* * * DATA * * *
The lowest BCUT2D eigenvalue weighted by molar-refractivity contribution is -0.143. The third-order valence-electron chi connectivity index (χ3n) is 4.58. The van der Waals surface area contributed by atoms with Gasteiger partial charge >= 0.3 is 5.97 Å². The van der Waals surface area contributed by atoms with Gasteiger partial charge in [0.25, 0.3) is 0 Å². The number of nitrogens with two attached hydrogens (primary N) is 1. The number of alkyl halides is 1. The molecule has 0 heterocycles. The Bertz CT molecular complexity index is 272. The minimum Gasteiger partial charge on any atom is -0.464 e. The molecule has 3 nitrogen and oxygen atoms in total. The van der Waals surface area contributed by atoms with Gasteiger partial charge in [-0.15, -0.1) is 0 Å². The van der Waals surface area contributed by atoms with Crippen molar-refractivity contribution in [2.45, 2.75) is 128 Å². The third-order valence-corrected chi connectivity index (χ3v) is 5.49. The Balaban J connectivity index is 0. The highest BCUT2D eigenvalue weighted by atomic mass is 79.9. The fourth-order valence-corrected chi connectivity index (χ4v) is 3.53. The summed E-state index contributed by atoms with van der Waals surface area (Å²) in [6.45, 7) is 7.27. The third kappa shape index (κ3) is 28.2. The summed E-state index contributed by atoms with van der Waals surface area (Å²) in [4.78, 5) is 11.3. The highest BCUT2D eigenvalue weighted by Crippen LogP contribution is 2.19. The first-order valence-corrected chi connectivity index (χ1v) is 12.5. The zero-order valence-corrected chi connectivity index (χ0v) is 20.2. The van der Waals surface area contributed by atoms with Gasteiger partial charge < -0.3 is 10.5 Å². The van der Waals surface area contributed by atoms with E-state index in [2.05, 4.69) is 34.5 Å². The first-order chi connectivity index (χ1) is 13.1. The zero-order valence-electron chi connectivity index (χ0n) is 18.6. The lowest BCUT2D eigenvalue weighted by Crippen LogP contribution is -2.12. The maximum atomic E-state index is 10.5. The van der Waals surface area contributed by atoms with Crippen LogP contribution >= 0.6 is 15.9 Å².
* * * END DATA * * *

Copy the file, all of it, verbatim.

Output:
The lowest BCUT2D eigenvalue weighted by molar-refractivity contribution is -0.143. The third-order valence-electron chi connectivity index (χ3n) is 4.58. The van der Waals surface area contributed by atoms with Gasteiger partial charge >= 0.3 is 5.97 Å². The van der Waals surface area contributed by atoms with Gasteiger partial charge in [0.25, 0.3) is 0 Å². The number of nitrogens with two attached hydrogens (primary N) is 1. The number of alkyl halides is 1. The molecule has 0 heterocycles. The Bertz CT molecular complexity index is 272. The minimum Gasteiger partial charge on any atom is -0.464 e. The molecule has 3 nitrogen and oxygen atoms in total. The van der Waals surface area contributed by atoms with Gasteiger partial charge in [-0.15, -0.1) is 0 Å². The van der Waals surface area contributed by atoms with Crippen molar-refractivity contribution in [2.45, 2.75) is 128 Å². The third-order valence-corrected chi connectivity index (χ3v) is 5.49. The Balaban J connectivity index is 0. The highest BCUT2D eigenvalue weighted by atomic mass is 79.9. The fourth-order valence-corrected chi connectivity index (χ4v) is 3.53. The summed E-state index contributed by atoms with van der Waals surface area (Å²) in [6.45, 7) is 7.27. The third kappa shape index (κ3) is 28.2. The summed E-state index contributed by atoms with van der Waals surface area (Å²) in [4.78, 5) is 11.3. The highest BCUT2D eigenvalue weighted by Crippen LogP contribution is 2.19. The first-order valence-corrected chi connectivity index (χ1v) is 12.5. The zero-order valence-corrected chi connectivity index (χ0v) is 20.2. The van der Waals surface area contributed by atoms with Gasteiger partial charge < -0.3 is 10.5 Å². The van der Waals surface area contributed by atoms with E-state index in [2.05, 4.69) is 34.5 Å². The first-order chi connectivity index (χ1) is 13.1. The zero-order valence-electron chi connectivity index (χ0n) is 18.6. The lowest BCUT2D eigenvalue weighted by Crippen LogP contribution is -2.12. The maximum atomic E-state index is 10.5. The van der Waals surface area contributed by atoms with Crippen LogP contribution >= 0.6 is 15.9 Å².